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The Duke Ellington Reader
The Duke Ellington Reader
by Mark Tucker
Edition: Paperback
Price: £19.00

4 of 4 people found the following review helpful
5.0 out of 5 stars An essential reference, 2 Sept. 2012
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The Ellington Reader gives some fascinating insights into the career of one of the most influential figures in the history of popular music through contemporaneous writing. The texts cover the full range of opinion (including The Duke's), resulting in a far more rounded and credible portrait than Ellington's very guarded autobiography, Music is My Mistress (Da Capo Paperback).

The book underlines how highly the younger Duke was regarded by devotees of classical music. Many people seem to have seen in him a figure with the potential to create something new and very exciting that might marry the intellectual rigour of the best classical music with the visceral attractions of the popular. The acid test for these people was whether Ellington could master the longer form, and he seemed determined to rise to the challenge. The overwhelming view here is that Ellington failed in this quest. He produced some three-minute pieces that qualify as timeless classics, but he never displayed a mastery of the structure of longer works. Maybe this does not matter. Those three minute pieces say enough on their own.

I was very happy to see a whole essay, written by André Hodaire, devoted to one of my favourite Ellington works, 'Concerto for Cootie'. Hodaire is also (unintentionally) responsible for one of the funniest parts of the book. Like many critics, he seems to have felt embarrassed and betrayed by some of Ellington's later works, especially inferior remakes of old classics. In 'Why Did Ellington 'Remake' His Masterpiece?', written in 1958, Hodaire rants hysterically about a rehash of 'Ko-Ko'. His text ends with a warning: "... it (the article) ... is meant to put the reader on guard against the enticements of a once glorious name which now represents only an endless succession of mistakes. This was the most ghastly mistake of all, and nothing can ever redeem for it."

Ouch! Hell hath no fury like a lover scorned. Ellington offered this defence: "... I don't want anyone to challenge my right to sound completely mad, to screech like a wild man, to create the mauve melody of a simpering idiot, or to write a song that praises God, if I so desire." Not bad, eh?

Mark Tucker has done a first-class job in selecting from what must have been a bewlidering choice, and I can't fault the way the book is organised. Amongst the many highlights I have two personal favourites: Pete Welding's 'On the Road with the Duke Ellington Orchestra' (1962) is wonderfully vivid and evocative; Max Harrison's 'Some Reflections on Ellington's Longer Works' (1964) is a brilliant and incisive piece.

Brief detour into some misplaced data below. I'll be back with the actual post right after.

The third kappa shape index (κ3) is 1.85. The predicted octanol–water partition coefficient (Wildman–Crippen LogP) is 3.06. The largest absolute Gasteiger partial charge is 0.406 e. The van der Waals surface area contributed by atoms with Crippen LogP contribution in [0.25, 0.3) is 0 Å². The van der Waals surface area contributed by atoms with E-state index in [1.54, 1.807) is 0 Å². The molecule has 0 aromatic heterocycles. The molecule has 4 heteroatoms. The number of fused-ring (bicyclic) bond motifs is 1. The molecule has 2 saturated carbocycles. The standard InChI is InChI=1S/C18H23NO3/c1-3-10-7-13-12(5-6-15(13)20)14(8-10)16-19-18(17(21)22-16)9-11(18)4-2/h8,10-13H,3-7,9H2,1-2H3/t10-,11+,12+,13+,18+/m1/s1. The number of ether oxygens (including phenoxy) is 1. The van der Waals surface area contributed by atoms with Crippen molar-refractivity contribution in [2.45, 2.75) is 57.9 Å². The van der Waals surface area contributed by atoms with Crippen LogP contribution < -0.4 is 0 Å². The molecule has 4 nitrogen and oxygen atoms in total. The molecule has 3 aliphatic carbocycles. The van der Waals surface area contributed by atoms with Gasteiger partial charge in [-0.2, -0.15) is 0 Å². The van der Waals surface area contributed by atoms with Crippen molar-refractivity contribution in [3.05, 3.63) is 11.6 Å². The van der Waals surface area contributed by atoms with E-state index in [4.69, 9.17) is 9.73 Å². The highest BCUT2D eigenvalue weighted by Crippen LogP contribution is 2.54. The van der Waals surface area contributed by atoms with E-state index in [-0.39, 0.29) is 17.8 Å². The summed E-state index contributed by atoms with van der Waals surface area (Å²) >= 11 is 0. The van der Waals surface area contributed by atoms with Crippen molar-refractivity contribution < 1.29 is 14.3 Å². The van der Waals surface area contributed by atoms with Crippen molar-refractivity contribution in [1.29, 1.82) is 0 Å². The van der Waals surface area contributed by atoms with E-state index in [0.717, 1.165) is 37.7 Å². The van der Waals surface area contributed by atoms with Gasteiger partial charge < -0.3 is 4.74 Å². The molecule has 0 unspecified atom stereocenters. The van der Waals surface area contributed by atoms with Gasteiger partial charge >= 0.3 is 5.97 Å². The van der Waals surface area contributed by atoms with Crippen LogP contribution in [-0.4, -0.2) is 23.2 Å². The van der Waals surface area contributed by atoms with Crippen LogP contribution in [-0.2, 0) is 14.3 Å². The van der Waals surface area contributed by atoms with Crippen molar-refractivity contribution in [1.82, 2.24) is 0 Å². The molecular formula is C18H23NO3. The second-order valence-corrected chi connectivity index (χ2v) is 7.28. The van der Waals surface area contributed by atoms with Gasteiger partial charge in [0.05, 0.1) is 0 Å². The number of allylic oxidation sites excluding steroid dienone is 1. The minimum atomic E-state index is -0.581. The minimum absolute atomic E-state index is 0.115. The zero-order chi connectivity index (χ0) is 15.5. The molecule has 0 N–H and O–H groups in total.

The Ellington Reader is by far the best book about the man and his music that I've read to this point.
Comment Comments (2) | Permalink | Most recent comment: Jul 8, 2013 4:13 PM BST


Scott and Bailey - Series 1 [DVD]
Scott and Bailey - Series 1 [DVD]
Dvd ~ Suranne Jones
Price: £8.44

4 of 4 people found the following review helpful
5.0 out of 5 stars Don't let this one pass under the radar, 30 Aug. 2012
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In the quest for good DVD sets to help pass the long Northumbrian evenings, I came across the first series of Scott and Bailey. My expectations were low. I do not normally associate ITV with the making of high quality drama and I did not find the pedigree of the two leading actresses, Suranne Jones and Lesley Sharp (Coronation Street and Afterlife respectively) very enticing.

I have now watched the first series twice, and my reaction has been the same each time: this is outstanding crime drama by any standards.

Its great strength lies in its construction. The plots of individual episodes are neat and simple. The temptation to over-egg the pudding, which disfigures so much TV drama, is avoided. As a consequence, the different strands of the storyline fit together in a most satisfying way. Ongoing themes like Scott's family life, her investigation of a 'cold case' and Bailey's relationship with the odious Nick (Rupert Graves), are handled with a deft touch. At the same time there is an attention to detail that rewards a keen eye. In episode three, when Nick has finished summing up in a court case, the lead characters mutter the word "tw@t" simultaneously. What's so clever about that? Nothing. It worked for me because I could easily relate to the situation; I would happily have said the same thing.

The whole cast impresses, including actors and actresses who appear as bit-part players in individual episodes. Spare a thought for Amelia Bullmore, who plays the boss, Gill Murray. She is excellent. Scott, Bailey and Murray is perhaps too much of a mouthful, but I think Bullmore deserves equal billing.